The new year can be a powerful time to intentionally address our classroom culture and “re-set” for the second semester.
Part of our jobs as educators is to help students better understand their diverse identities and communities and become more comfortable and confident in interactions with others—especially those people they perceive as being different from themselves. When we make conscious choices to help students breakdown stereotypes and divisions, we foster an inclusive learning community. Here, students learn to value their own perspective, as well as the perspectives of others. They begin to understand themselves in the context of the larger, complex community of which they are part. To create such a classroom, we can take specific steps to promote inclusion, foster the valuing of diversity, and create genuine connections that support students to go beyond mere tolerance to a place of real understanding and care. Below are a list of Activities to support the building of “cultural responsiveness”—or the capacity to respond to the various cultures that are present in our classroom and lives.
We define cultural responsiveness as a fundamental human capacity and commitment to an ongoing practice where:
- We choose to respond to difference by 1) becoming aware of the role of culture in each individual’s experience and 2) committing to an ongoing exploration of our own cultural influences, as well as the history of oppression in society.
- We acknowledge and value differences and choose to engage in courageous conversations about these differences.
- We are committed to supporting social justice and to responding to challenging situations when they arise.
The ongoing practice of cultural responsiveness is about showing up in an interaction with another person, mindful of our own histories, contexts, filters and habits of mind AND with curiosity and an open heart. We enter each encounter willing to be informed and changed by the interaction and each other’s cultural perspective.
Cultural responsiveness is a life-long path and practice and cannot be reduced to a series of strategies. However, the following activities can help us to engage students with more intentionality and awareness.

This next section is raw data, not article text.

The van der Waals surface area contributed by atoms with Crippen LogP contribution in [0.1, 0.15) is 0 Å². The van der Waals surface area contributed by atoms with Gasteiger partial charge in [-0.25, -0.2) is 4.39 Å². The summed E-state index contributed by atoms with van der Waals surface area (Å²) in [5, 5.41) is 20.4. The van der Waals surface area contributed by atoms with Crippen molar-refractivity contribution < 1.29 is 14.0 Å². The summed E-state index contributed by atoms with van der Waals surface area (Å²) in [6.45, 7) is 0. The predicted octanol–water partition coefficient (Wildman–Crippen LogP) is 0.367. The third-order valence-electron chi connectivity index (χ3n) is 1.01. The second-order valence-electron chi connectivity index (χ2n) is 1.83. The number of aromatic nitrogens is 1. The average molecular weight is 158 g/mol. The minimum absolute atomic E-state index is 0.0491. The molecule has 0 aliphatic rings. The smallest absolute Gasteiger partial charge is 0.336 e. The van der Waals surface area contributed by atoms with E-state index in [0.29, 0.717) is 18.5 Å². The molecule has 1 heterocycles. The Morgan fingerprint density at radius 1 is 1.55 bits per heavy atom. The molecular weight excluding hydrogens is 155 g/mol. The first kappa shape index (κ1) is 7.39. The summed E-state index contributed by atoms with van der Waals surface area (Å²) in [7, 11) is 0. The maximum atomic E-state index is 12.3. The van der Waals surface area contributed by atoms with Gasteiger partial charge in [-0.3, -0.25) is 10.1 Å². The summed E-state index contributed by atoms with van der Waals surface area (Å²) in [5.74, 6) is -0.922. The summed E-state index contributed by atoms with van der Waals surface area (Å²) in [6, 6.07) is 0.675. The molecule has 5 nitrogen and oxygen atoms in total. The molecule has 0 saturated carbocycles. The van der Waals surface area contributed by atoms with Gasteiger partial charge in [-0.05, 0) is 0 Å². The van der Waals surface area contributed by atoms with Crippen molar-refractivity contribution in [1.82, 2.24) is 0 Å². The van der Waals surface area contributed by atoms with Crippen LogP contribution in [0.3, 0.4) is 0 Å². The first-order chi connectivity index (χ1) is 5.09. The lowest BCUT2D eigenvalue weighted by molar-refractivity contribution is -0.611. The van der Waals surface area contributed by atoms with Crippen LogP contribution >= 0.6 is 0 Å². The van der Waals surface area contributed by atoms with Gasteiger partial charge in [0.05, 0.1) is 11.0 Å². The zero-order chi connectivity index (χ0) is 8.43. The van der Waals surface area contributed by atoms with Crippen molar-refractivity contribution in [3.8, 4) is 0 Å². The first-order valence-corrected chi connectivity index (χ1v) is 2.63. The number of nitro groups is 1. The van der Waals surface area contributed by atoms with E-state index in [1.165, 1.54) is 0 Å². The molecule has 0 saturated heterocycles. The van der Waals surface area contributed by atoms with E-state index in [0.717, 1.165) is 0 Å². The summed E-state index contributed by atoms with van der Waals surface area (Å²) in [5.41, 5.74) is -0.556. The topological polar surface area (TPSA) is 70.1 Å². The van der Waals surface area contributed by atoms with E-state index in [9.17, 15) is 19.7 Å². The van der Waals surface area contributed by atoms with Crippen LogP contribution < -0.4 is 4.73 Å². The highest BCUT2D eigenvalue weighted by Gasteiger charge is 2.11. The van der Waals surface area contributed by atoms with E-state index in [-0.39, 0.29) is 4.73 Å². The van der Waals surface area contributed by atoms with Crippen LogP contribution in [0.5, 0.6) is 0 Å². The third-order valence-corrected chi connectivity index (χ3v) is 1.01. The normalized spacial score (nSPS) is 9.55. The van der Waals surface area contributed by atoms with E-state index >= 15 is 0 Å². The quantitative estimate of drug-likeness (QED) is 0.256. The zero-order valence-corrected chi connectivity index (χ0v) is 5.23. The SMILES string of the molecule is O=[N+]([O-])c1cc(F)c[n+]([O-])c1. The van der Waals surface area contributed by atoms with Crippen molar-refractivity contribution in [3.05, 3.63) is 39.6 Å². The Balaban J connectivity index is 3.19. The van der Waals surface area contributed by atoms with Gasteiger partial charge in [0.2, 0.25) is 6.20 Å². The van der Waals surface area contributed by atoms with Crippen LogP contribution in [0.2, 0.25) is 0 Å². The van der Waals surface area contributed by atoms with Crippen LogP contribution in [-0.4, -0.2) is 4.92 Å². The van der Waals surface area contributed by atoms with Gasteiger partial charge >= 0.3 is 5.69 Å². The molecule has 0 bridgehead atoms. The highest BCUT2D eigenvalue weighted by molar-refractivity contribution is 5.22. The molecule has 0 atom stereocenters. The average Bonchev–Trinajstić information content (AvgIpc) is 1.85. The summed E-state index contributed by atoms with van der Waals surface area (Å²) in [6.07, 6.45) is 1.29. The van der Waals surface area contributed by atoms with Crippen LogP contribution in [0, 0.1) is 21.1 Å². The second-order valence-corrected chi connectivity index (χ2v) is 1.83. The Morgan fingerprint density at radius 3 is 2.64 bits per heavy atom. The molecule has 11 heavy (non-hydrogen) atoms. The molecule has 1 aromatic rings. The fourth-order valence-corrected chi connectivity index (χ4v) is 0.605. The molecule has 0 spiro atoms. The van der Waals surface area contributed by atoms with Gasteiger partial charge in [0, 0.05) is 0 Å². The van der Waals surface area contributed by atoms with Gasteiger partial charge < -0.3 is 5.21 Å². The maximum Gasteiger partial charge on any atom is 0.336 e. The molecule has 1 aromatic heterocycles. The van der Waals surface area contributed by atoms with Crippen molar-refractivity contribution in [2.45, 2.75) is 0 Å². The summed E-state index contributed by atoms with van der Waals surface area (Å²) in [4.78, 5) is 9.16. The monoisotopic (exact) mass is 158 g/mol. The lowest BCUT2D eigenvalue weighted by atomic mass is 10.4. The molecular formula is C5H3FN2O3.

The function of education is to teach one to think intensively and to think critically. Intelligence plus character – that is the goal of true education.
~ Martin Luther King, Jr.
Activities for Building Cultural Responsiveness
An Excerpt from The 5 Dimensions of Engaged Teaching (Solution Tree, 2013), pp. 35-36
- Learn more about your own history, heritage, community, family, culture, and traditions, and share this information with your students.
- List some characteristics of your culture. Consider your communication style and other cultural norms. Notice how this impacts your teaching approach, and consciously bring in other approaches.
- Pay attention to the following in your classroom and school: Who is silent, and who participates? Who tends to be reprimanded or disciplined most frequently? What kinds of teacher-student interactions occur? What about student to student? Do you notice any pattern? Over time, see if these correspond with cultural differences.
- Examine disparate discipline data and tracking patterns in schools and see what you discover. Discuss these findings as a faculty.
- Integrate discussions of culture into your classroom. Invite students to share about their own cultural traditions. Use personal cultural history exercises (personal narratives) and affirm cultural identity.
- Survey the resources you use in your classroom—books, texts, posters, illustrations, and magazines. Notice what cultures these resources represent and consciously expand the diversity of resources you offer and work with.
- Teach students about racism, classism, ableism, sexism, and other isms. Teach students to think critically, examine multiple perspectives, and understand historical oppression.
- Be clear about what is acceptable in your classroom—for example, “In this class, I will not tolerate jokes or derogatory comments about skin color, ethnicity, language, gender, or culture.”
- Help students and colleagues rethink the stereotypes they express. Provide accurate information that helps them learn new perspectives and rethink learned stereotypes.
- Seek out anti-biased and multicultural curricula.
- Read and discuss Peggy McIntosh’s (2003a, 2003b) research and writing on white privilege. Invite kids to explore implications and discuss how to change systems.
Note: Adapted from Understanding Culture (Zion et al., 2005) and personal communication with Dr. Vivian Elliott (September 15, 2012).